“The early signs of stability seen at the end of the third quarter continued through quarter four, with growth in hotel revenues in all regions and overall revenues (pre Real Estate) up 17%. EBITDA margin was ahead of 2008, with the result that adjusted EBITDA (pre Real Estate) grew by $3.3 million to $13.5 million. Whilst we cannot yet celebrate the end of these challenging times, these results, coupled with improved bookings pace, are strong indicators that the revenue and RevPAR declines of 2009 will not be repeated in 2010."

- Paul White, President and Chief Executive Officer



  • "Owned Hotels same store RevPAR was down 7% in local currency. However, because of a weakening of the US dollar in the last quarter, RevPAR in US dollars was up 11% compared to the fourth quarter of last year."
  • "The principal variances from the fourth quarter of 2008 included results from owned hotels in Italy (up $3.8 million), Grand Hotel Europe, St Petersburg (up $1.8 million), La Samanna, St. Martin (down $1.5 million), Mount Nelson Hotel, Cape Town (down $1.6 million), and Venice Simplon-Orient-Express (up $1.1 million)."
  • "Porto Cupecoy enjoyed strong sales in the run-up to completion of the construction, with ten apartment contracts signed during the quarter, and a further five units sold since the end of the year. This means that 99 units or 54% of the total are now sold. The grand opening of the development took place in January 2010."
  • Europe: "For the region, the effect of the weakening US dollar in the fourth quarter of 2009 compared to a strengthening US dollar in the fourth quarter of 2008 had a $3.2 million positive impact on EBITDA versus the prior year."
  • North America "Excluding EBITDA of $3.2 million from Charleston Place, there was an EBITDA decrease of $1.1 million. Same store RevPAR for the region fell by 18%."


  • Weather impacted them in Peru
  • Non rooms revenues and trains & cruises had good growth in the quarter
  • Increase in Europe was all FX
  • Cost reductions implemented in the 1H09 started to flatten out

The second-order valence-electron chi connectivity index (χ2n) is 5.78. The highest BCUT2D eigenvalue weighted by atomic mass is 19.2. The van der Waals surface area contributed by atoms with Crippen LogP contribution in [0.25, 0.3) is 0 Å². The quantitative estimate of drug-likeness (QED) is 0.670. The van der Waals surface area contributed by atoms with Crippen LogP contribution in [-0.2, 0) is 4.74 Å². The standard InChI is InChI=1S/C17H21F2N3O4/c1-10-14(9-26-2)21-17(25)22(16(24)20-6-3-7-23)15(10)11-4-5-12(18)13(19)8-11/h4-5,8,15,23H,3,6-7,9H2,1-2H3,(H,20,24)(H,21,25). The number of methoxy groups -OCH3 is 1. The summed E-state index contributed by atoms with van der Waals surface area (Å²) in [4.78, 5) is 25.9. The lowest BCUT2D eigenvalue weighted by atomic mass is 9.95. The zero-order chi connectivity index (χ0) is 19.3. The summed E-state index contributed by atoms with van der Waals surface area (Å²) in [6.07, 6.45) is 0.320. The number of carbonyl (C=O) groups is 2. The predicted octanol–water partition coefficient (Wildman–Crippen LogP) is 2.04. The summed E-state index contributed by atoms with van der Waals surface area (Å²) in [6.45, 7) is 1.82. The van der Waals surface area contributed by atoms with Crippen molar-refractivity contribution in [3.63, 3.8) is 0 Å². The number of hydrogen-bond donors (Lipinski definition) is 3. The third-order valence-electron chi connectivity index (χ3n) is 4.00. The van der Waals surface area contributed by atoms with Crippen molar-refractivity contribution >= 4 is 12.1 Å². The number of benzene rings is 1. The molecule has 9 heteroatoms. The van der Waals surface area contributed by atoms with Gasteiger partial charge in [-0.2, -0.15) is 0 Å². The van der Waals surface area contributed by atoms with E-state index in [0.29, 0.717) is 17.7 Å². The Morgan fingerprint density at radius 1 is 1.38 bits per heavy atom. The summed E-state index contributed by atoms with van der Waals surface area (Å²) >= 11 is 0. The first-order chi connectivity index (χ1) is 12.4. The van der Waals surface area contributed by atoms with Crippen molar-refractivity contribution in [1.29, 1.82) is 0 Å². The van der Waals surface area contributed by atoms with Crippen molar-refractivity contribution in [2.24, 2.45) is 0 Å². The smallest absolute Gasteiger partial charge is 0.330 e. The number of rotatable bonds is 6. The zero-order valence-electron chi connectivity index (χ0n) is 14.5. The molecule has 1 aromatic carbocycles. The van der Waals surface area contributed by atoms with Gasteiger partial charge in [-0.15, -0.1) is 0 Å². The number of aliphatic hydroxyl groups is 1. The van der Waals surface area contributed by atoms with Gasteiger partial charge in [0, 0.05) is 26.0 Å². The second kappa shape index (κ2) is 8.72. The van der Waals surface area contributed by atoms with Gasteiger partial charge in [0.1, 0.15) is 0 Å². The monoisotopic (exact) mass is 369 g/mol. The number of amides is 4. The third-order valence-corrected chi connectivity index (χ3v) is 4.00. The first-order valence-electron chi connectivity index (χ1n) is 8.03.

• Key focus in 2010 will be on the sale of the residential real estate.  $68MM of sales to date and $34MM has already been received. The remaining 85 units will be sold free of debt, since the proceeds from the originally sold units will pay down the construction loans
  • Last week Madeira was hit with flash flooding, so that may impact their results
  • Quarter one bookings are tracking 6% ahead, but pricing is lower given the promotions and discounting
  • 2Q2010 is tracking behind, but they expect it to catch up given the recent pick up in volumes
  • Trains business is up 23% for 1Q2010
  • Charleston is seeing some recovery in group bookings
  • Minimal opportunities to cut costs further, now it's all about growing revenues
  • Leverage Covenant was 8x
  • Term debt maturity : 548MM in 2011, 176MM in 2012, thereafter 1445MM. $60MM due in 2010, but $34MM is related to the construction loans which will be repaid when the units close
  • $5MM of Capex in the Q + 11MM in Porto Cupecoy 
  • Cash tax was $14MM in 2009, $12-14MM expected in 2010
  • Plan to refinance maturing 2011 debt by 4Q2010


  • Europe will show better RevPAR growth since they all saw huge occupancy drops but only small drop in rate.  This is still going to be another tough year
  • Booking window in Brazil has always been short. They are 16% up on rooms booked y-o-y or 2010, but that's a small % of the total
  • Peru though tends to get booked 8-9 months in advance and because of the train closure they are down 10-15% for on the books business for 2010
  • No NY development update
  • Tone of refinancing on R/C is good, but the pricing is clearly going to be higher.  Think they can get 200ish spread. Think they can roll 75-85% of the commitment with a 3-5 year term